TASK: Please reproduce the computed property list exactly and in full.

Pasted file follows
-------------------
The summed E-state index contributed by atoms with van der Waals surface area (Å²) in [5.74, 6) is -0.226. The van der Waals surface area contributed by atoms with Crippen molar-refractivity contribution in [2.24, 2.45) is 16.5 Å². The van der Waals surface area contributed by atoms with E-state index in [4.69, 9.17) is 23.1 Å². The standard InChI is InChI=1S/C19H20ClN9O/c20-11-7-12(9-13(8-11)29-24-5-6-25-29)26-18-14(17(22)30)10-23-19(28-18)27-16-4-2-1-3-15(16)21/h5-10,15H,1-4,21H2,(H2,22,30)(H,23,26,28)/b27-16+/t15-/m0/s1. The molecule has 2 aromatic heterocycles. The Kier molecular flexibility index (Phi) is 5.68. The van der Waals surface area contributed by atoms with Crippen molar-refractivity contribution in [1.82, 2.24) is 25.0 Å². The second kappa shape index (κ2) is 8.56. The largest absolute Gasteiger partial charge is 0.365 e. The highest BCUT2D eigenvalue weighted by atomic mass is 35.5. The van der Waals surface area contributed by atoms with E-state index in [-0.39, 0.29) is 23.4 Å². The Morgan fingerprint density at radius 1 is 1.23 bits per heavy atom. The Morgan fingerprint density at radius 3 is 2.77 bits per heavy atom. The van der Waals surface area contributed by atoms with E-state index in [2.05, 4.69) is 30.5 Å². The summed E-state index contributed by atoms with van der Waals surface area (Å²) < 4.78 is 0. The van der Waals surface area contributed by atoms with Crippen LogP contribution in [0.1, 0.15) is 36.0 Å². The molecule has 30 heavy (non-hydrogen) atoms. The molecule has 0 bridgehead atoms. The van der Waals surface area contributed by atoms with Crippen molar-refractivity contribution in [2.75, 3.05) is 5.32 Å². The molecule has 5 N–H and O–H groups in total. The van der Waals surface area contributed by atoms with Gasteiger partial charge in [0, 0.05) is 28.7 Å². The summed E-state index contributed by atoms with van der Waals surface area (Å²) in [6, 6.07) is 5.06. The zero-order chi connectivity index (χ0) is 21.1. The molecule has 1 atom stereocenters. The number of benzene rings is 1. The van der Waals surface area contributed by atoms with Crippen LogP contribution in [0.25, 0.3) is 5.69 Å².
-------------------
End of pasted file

The summed E-state index contributed by atoms with van der Waals surface area (Å²) in [5.74, 6) is -0.226. The van der Waals surface area contributed by atoms with Crippen molar-refractivity contribution in [2.24, 2.45) is 16.5 Å². The van der Waals surface area contributed by atoms with E-state index in [4.69, 9.17) is 23.1 Å². The standard InChI is InChI=1S/C19H20ClN9O/c20-11-7-12(9-13(8-11)29-24-5-6-25-29)26-18-14(17(22)30)10-23-19(28-18)27-16-4-2-1-3-15(16)21/h5-10,15H,1-4,21H2,(H2,22,30)(H,23,26,28)/b27-16+/t15-/m0/s1. The molecule has 2 aromatic heterocycles. The Kier molecular flexibility index (Phi) is 5.68. The van der Waals surface area contributed by atoms with Crippen molar-refractivity contribution in [1.82, 2.24) is 25.0 Å². The second kappa shape index (κ2) is 8.56. The largest absolute Gasteiger partial charge is 0.365 e. The highest BCUT2D eigenvalue weighted by atomic mass is 35.5. The van der Waals surface area contributed by atoms with E-state index in [-0.39, 0.29) is 23.4 Å². The Morgan fingerprint density at radius 1 is 1.23 bits per heavy atom. The Morgan fingerprint density at radius 3 is 2.77 bits per heavy atom. The van der Waals surface area contributed by atoms with E-state index in [2.05, 4.69) is 30.5 Å². The summed E-state index contributed by atoms with van der Waals surface area (Å²) < 4.78 is 0. The van der Waals surface area contributed by atoms with Crippen LogP contribution in [0.1, 0.15) is 36.0 Å². The molecule has 30 heavy (non-hydrogen) atoms. The molecule has 0 bridgehead atoms. The van der Waals surface area contributed by atoms with Crippen molar-refractivity contribution in [2.75, 3.05) is 5.32 Å². The molecule has 5 N–H and O–H groups in total. The van der Waals surface area contributed by atoms with Gasteiger partial charge in [0, 0.05) is 28.7 Å². The summed E-state index contributed by atoms with van der Waals surface area (Å²) in [6, 6.07) is 5.06. The zero-order chi connectivity index (χ0) is 21.1. The molecule has 1 atom stereocenters. The number of benzene rings is 1. The van der Waals surface area contributed by atoms with Crippen LogP contribution in [0.25, 0.3) is 5.69 Å².